RR 340: Strings and Encodings in Ruby with Aaron Lasseigne

Episode 347 · December 12th, 2017 · 54 mins 19 secs

About this Episode


Charles Max Wood

Dave Kimura

Eric Berry

David Richards

In this episode, the Ruby Rogues panel discuss Strings and Encodings in Ruby with Aaron Lasseigne. Aaron has been a Ruby developer for over a decade and is the author of Mastering Ruby: Strings and Encodings. Also, Aaron talks about his recent work on a service object Gem called Active Interaction. This is a great episode on learning about Strings and Encodings.

In particular, we dive pretty deep on: 

Discussion Points (contributed by guests and hosts):

•Why is it so important to understand strings?

◦“The internet is powered by multimillion-dollar string manipulation machines. We put strings in a box, and get new strings out. While there’s plenty of mathy things that can happen in the middle, there is no denying the importance of strings in today’s world.” - Schneems

◦They’re the only data structure that lies to you. You can see the exact contents of an array or hash but strings mask what’s happening. That’s why you can get situations when a single character has a length of 2.

•What are character sets?

◦A character set defines a group of characters, their order, and it assigns each an identifier (a code point).

▪Unicode is a character set.

◦What are code points?

▪Unique identifiers within the character set.

◦UTF-8, UTF-16, and UTF-32 are implementations of the Unicode character set

▪Each has its own benefits

•Normalization forms

◦Different representations of the same character. We can represent “é” as a single character or as an “e” and a combining mark (2 characters). Normalization forms allow us to change between forms.

◦There are 4 forms, NFC, NFD, NFKC, and NFKD and they all do slightly different things.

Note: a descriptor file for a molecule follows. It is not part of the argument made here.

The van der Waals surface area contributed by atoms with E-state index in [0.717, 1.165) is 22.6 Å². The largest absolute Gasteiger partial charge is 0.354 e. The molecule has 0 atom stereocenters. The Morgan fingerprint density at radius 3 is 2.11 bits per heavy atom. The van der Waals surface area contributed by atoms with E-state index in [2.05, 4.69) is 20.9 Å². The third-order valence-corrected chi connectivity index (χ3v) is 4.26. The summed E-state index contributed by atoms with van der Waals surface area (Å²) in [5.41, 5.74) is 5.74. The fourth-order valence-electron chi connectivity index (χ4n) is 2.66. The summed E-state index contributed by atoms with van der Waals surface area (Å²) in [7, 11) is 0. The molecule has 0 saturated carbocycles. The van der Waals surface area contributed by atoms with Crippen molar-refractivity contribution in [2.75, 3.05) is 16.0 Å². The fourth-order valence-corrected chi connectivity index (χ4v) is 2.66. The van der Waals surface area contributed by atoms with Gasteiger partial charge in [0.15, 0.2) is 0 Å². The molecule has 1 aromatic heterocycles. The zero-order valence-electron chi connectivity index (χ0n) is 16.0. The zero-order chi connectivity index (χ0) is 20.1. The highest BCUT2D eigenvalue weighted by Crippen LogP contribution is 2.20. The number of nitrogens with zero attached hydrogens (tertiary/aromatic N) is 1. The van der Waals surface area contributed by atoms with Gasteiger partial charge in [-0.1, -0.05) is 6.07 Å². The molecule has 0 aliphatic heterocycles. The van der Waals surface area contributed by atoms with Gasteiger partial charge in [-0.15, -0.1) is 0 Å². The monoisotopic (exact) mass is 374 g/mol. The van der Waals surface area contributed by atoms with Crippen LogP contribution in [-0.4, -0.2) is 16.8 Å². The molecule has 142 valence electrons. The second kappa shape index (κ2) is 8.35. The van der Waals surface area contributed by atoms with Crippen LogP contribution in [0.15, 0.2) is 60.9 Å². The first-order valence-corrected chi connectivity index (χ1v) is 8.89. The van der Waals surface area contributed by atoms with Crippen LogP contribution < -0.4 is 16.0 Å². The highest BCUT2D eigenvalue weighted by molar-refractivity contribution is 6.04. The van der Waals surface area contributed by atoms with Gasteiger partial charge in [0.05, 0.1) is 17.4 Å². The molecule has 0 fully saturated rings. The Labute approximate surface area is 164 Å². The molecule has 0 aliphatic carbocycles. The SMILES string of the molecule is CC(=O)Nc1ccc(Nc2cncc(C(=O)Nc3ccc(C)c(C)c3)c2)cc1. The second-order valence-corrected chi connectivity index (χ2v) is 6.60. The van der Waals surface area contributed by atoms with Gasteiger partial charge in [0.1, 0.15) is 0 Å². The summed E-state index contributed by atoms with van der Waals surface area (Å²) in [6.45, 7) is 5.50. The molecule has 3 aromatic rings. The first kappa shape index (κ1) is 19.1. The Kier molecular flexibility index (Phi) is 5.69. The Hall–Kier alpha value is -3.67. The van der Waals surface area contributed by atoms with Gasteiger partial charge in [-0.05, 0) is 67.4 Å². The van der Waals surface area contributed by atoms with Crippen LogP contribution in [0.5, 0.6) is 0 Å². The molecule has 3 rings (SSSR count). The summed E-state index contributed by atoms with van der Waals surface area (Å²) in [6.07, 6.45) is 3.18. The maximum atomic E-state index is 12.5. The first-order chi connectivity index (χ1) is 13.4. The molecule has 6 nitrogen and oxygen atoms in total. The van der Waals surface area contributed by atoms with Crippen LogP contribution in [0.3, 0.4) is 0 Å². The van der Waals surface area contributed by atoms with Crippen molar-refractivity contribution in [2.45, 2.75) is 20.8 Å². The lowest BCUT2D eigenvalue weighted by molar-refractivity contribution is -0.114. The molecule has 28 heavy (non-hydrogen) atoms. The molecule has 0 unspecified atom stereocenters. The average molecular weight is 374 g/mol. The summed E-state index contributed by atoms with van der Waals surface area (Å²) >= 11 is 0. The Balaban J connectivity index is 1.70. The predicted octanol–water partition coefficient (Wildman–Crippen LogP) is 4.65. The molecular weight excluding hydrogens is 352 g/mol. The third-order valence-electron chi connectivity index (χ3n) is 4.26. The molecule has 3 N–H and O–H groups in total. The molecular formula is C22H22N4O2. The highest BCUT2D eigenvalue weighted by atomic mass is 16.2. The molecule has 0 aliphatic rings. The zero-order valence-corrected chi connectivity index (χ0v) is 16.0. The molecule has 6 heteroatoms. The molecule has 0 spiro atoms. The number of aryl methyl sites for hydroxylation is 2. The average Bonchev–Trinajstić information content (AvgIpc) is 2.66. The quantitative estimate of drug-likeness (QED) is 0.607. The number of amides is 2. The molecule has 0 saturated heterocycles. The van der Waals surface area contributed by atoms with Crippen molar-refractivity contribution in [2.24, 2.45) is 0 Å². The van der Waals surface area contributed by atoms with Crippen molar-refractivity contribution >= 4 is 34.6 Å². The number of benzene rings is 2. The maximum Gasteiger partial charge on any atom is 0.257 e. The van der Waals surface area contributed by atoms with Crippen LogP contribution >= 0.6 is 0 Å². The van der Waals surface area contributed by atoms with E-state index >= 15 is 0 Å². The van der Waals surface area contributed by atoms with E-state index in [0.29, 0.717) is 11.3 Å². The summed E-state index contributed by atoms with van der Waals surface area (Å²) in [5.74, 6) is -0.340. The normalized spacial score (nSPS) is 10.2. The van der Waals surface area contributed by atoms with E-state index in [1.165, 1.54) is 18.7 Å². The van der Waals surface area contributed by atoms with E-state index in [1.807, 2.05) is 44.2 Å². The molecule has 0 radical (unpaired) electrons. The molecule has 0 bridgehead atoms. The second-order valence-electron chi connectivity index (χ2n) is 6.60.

▪They can be switched between with `String#unicode_normalize`.


◦Easy for English only but can be quite difficult with other languages. Sorting “e” and “é” can be tricky.


◦Identical characters, similar characters, and invisible characters can all be used to spoof user names.



•The current state of Unicode support in Ruby. It was improved in 2.4 when methods like `upcase` started working with Unicode characters.

•The addition of grapheme support in Ruby 2.5.

•Freezing strings with `String#freeze` and with the special comment at the top of a file.

◦Immutable strings may still make it into Ruby 3 as the default.

•Character set expressions (a term I made up) for use with methods like `String#count` and `String#delete`.

◦They’re like the inside of a regular expression character set (e.g. `[a-z]`)

•Tofu and mojibake

◦Tofu are those white boxes you see when a character doesn’t exist on your computer.

◦Mojibake is when the characters show up but they don’t make sense because you’re using the wrong encoding or they were misencoded somewhere along the way.

•Fixing bad characters

◦Strings can be checked with `valid_encoding?`.

◦`String#scrub` lets you replace invalid bytes with a single character which is the replacement character by default (that black diamond with a question mark in it).

◦`String#encode` also does replacement work and will let you swap out characters if you go from something like UTF-8 to ASCII.

▪You can even change out newline types with it.

◦`Encoding::Converter` is an even more powerful way to convert but it’s a tool for when things go seriously wrong.






  • chris.com
  • https://juliasilge.com/blog/tidy-word-vectors/


  • slack.com
  • Visual Studio Code Sharing
  • Podcast for React And View